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Huxley, David: "Kidding the Kaiser. British propaganda animation, 1914–1919." In: Early Popular Visual Culture 4 (2006), S. 307–320. 
Added by: joachim (07 Feb 2011 18:01:57 UTC)   Last edited by: joachim (07 Feb 2011 18:12:35 UTC)
Resource type: Journal Article
Languages: englisch
Peer reviewed
DOI: 10.1080/17460650601002446
BibTeX citation key: Huxley2006a
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Categories: General
Keywords: Animation, Deutschland, Großbritannien, Krieg, Propaganda, Randformen des Comics, Satire
Creators: Huxley
Collection: Early Popular Visual Culture
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Abstract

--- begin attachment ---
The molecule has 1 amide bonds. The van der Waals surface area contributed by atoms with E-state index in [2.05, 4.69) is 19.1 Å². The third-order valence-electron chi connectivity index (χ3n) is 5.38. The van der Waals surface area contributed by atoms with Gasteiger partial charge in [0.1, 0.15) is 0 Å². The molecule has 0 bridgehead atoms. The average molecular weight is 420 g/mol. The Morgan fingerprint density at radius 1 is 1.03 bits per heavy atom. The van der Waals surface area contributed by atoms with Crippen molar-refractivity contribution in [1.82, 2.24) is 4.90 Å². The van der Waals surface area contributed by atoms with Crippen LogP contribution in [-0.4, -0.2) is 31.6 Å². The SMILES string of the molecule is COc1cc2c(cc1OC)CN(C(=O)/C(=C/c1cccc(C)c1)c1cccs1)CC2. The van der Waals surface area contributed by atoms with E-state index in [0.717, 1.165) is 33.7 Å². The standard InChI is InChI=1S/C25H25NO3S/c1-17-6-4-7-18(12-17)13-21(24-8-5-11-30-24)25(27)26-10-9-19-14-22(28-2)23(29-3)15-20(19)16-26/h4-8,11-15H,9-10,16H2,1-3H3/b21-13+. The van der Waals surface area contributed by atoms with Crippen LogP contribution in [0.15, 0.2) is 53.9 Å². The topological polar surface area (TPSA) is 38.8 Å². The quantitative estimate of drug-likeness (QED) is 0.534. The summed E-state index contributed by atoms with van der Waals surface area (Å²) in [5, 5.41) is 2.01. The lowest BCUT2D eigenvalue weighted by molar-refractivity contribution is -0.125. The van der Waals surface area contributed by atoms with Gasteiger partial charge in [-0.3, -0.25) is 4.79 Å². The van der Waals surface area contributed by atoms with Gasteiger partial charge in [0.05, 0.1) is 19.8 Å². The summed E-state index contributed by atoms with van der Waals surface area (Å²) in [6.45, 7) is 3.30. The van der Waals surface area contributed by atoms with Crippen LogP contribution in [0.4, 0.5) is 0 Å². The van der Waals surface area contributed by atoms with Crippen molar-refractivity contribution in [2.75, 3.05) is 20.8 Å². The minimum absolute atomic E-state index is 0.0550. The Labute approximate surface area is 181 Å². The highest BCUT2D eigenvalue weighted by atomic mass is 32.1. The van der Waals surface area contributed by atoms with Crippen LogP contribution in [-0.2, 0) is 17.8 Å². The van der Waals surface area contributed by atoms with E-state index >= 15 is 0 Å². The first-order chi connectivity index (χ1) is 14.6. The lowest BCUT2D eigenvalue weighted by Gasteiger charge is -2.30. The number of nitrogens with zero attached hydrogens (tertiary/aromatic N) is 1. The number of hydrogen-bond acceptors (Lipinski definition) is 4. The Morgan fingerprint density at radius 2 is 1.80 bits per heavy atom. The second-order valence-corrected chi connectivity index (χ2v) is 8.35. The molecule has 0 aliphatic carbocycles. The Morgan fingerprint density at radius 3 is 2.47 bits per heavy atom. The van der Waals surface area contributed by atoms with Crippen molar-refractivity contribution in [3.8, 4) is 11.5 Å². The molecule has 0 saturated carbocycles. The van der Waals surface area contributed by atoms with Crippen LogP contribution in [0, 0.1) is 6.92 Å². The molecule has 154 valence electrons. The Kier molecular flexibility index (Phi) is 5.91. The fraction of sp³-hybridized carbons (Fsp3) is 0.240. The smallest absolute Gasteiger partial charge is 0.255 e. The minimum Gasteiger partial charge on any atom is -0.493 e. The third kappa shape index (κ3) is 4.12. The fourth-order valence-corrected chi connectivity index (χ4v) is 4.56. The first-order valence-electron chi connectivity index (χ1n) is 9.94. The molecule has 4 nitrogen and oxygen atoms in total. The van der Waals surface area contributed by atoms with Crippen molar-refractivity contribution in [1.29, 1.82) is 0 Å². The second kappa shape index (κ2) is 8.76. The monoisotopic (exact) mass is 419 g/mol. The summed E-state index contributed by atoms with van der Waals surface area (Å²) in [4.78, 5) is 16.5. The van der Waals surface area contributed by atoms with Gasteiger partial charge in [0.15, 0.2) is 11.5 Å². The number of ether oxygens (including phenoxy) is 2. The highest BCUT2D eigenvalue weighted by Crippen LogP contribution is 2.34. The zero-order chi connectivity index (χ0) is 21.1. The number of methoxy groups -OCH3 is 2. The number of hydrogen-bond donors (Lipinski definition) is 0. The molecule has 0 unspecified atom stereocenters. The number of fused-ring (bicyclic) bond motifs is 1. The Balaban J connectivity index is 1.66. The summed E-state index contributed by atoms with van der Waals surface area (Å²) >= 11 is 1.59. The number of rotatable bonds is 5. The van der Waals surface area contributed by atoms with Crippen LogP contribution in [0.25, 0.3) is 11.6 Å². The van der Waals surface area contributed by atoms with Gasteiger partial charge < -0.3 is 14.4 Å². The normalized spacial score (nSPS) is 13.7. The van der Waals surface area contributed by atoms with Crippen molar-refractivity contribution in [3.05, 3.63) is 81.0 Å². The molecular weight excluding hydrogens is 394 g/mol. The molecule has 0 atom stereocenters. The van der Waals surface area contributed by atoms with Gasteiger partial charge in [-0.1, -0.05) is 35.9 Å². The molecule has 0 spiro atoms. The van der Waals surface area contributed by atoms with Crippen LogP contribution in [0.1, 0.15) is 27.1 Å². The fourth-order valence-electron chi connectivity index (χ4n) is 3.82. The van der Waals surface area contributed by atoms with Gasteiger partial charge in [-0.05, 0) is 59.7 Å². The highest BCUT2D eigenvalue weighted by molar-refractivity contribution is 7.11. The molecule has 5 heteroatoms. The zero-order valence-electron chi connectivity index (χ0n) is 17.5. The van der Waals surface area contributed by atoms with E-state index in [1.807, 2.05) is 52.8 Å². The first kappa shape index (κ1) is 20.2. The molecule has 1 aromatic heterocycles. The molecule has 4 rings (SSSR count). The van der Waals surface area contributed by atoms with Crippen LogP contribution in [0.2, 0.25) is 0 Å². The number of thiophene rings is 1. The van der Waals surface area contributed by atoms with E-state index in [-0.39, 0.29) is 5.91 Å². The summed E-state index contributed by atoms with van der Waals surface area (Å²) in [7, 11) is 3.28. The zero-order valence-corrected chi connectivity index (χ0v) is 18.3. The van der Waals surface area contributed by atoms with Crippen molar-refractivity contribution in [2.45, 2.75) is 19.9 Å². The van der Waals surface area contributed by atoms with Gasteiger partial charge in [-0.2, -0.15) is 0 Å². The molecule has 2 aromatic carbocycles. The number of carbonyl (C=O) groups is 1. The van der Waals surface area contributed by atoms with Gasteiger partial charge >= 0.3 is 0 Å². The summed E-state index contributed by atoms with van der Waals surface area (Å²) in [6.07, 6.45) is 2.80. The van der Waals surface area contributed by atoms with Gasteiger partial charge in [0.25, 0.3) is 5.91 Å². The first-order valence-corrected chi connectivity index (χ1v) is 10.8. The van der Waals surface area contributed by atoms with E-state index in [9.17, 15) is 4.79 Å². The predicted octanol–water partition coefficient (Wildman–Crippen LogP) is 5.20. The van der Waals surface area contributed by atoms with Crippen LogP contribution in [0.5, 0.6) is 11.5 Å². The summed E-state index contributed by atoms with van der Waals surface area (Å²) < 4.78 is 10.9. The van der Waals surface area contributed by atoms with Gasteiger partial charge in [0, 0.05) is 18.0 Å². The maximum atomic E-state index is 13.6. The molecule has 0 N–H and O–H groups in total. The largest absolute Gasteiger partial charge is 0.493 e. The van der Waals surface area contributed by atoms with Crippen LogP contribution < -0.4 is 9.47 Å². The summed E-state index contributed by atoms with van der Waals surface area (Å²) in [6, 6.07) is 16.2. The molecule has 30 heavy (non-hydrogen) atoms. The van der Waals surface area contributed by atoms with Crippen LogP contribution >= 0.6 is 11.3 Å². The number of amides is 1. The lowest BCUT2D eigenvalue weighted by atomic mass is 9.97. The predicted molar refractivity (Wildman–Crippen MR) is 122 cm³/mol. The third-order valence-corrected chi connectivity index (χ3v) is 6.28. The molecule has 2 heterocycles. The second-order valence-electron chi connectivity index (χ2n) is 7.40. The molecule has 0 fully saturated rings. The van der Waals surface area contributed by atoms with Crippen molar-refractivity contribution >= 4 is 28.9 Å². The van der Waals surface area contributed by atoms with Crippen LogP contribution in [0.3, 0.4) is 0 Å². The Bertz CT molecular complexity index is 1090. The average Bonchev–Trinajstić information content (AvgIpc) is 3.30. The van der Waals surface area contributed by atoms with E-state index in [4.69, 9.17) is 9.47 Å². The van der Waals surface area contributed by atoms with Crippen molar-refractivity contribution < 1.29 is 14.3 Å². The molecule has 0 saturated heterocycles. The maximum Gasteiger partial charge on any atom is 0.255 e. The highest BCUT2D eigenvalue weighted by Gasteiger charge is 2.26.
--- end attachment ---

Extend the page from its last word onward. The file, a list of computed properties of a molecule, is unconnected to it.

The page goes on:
Britain produced a large number of largely neglected propoganda animations during the First World War. Although often crude in technique they combined lively satire with an illustrative tradition in the work of practicioners such as Lancelot Speed and Dudley Buxton. Many had more in common with the broad humorous milieu of the comic strip and postcard than the official propoganda of the time which attempted to demonise the 'evil hun'. In their portrayal of the Kaiser, in particular, these animations demonstrated the power of ridicule in the propoganda war.
Added by: joachim  Last edited by: joachim
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